Why timesheets are damaging to your practice
The billable hour’s partner in crime, the timesheet, is holding back law firms, John Chisholm writes.
The adverse effects of the billable hour on law firm culture, the quality of life of lawyers and their relationships with their clients have been well-documented in recent years. Even so, resistance to change is deeply entrenched and time-based retrospective billing remains the poison of choice for most law firms and their clients.
The movement away from the billable hour has been led by a growing number of innovative and courageous firms (incumbent and new) that have come to the realisation that time-based billing is a sub-optimal business model built on outdated philosophies. But in the main, most change has been prompted by clients seeking:
• lower fees
• predictability and certainty of fees
• pricing aligned with value rather than time spent
For an increasing number of firms and commentators and advisers to the legal profession, the debate has moved on from “do I continue to bill solely by time?” to “do I offer clients a range of billing and pricing options including time-based billing?”. This represents progress, but in my opinion it’s still the wrong question. While I strongly encourage and support firms offering a range of pricing options, none should include time-based pricing. All prices should be agreed upfront, even if that agreement allows for contingencies and unforeseen circumstances.
One discussion, however, that seems to create unwarranted fear and opposition from any number of quarters, is suggesting that firms should also burn their timesheets. After all, it follows, doesn’t it, that if you don’t keep timesheets you can’t possibly bill by time? As Chicago lawyer Pat Lamb, founding partner of Valorem Law Group, succinctly stated recently, one of the great benefits of not billing by time is that it “frees you from the tyranny of timesheets”.
The reasons often espoused for the retention of timesheets have been solidly debunked, both from a theoretical perspective and by the real-world experience of professional firms, yet the timesheet aficionados refuse to concede. So, let me state it once more, and unequivocally: if you want to truly move away from billing by time, you must not only ditch all time-based billing – you must also tear up your timesheets.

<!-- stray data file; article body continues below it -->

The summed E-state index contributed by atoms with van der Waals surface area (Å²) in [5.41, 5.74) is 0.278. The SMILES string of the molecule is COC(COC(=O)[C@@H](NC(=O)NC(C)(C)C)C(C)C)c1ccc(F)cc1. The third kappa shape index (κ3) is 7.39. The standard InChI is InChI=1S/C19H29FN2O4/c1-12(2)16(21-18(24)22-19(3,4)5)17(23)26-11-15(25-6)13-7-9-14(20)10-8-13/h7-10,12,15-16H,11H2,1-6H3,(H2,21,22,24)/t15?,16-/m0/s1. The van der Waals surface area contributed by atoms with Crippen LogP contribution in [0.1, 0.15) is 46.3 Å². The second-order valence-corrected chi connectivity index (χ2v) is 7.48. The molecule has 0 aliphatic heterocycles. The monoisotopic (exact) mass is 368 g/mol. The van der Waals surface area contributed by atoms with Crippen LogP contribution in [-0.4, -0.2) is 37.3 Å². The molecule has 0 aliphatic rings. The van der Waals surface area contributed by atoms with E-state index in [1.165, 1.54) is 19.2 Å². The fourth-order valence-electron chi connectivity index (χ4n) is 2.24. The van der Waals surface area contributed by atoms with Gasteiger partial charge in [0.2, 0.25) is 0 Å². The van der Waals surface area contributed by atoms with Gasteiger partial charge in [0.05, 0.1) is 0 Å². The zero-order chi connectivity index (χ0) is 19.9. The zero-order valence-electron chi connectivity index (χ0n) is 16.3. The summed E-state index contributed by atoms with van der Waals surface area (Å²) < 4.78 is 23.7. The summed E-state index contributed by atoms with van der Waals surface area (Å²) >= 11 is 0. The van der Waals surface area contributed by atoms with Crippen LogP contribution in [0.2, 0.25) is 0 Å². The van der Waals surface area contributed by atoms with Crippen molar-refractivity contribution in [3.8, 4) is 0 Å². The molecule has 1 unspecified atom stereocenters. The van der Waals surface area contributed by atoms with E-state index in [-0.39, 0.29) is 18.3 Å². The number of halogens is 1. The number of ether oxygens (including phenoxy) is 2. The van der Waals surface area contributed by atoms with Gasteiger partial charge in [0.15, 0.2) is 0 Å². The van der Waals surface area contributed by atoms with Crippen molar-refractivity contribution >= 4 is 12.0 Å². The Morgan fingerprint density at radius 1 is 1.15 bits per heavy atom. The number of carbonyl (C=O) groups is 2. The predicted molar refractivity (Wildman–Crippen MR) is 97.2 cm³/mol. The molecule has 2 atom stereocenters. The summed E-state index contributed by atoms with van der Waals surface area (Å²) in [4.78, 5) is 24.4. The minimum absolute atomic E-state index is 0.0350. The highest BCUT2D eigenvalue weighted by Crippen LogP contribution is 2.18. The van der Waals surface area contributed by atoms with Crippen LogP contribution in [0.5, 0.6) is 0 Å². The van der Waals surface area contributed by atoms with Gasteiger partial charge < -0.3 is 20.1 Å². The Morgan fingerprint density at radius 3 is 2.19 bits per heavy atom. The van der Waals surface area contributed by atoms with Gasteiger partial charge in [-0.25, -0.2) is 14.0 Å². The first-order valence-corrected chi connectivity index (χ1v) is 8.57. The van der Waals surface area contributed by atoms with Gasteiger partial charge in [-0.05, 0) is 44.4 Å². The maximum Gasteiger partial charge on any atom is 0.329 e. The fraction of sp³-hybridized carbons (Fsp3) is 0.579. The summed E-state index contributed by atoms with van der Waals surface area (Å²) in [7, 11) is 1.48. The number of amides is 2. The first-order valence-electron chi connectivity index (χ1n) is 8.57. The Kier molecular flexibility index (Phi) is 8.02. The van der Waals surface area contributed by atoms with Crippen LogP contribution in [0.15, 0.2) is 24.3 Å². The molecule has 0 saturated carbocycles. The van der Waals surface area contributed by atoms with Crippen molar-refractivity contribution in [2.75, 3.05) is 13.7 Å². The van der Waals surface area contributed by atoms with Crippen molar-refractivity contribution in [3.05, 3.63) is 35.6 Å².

I understand the hourly billing model has been and, for many, continues to be financially successful, and that for generations of lawyers it has become part of their DNA. So of course it will (excuse the pun) take time, probably years, for most individual firms to make a successful transition to what is not just a different billing or pricing model, but a different business model.
I appreciate that even if owners of law firms get it, for many it will be totally impractical to dispense with their timesheets immediately. They will continue to retain them at least until they become more competent and confident with their new pricing offerings.
I also know that the larger the law firm, the harder it is to foster real change as there are more minds to shift, the risks appear greater, and they have invested a small fortune in their management systems in support of the “we sell time” philosophy.
I know, too, there are those so entrenched in their way of thinking that they, together with those with vested interests in retaining timesheets, are never going to be swayed.
Letting go of timesheets is not going to appeal to these individuals, but it does appeal to the increasing number of lawyers who genuinely have an open mind, are looking for a better way of practising their craft and want to be part of an early adopter movement. For those who understand the potential benefits of non-time-based pricing but are also wary of throwing the baby out with the bathwater, here are just a few reasons timesheets are bad for your practice:
1. timesheets keep firms mired in time
While some firms are making the transition to a timeless practice, they retain their timesheets like a security blanket. But most of the firms that successfully kicked the hourly habit will tell you they regret that they didn’t kill off their timesheets sooner. They ultimately realised that as long as the firm retained timesheets, it was extremely difficult not to relate everything they did, every price they set, somehow back to time. This in turn often led them to charge lower fees than they might have in some cases, and to turn down profitable work in others.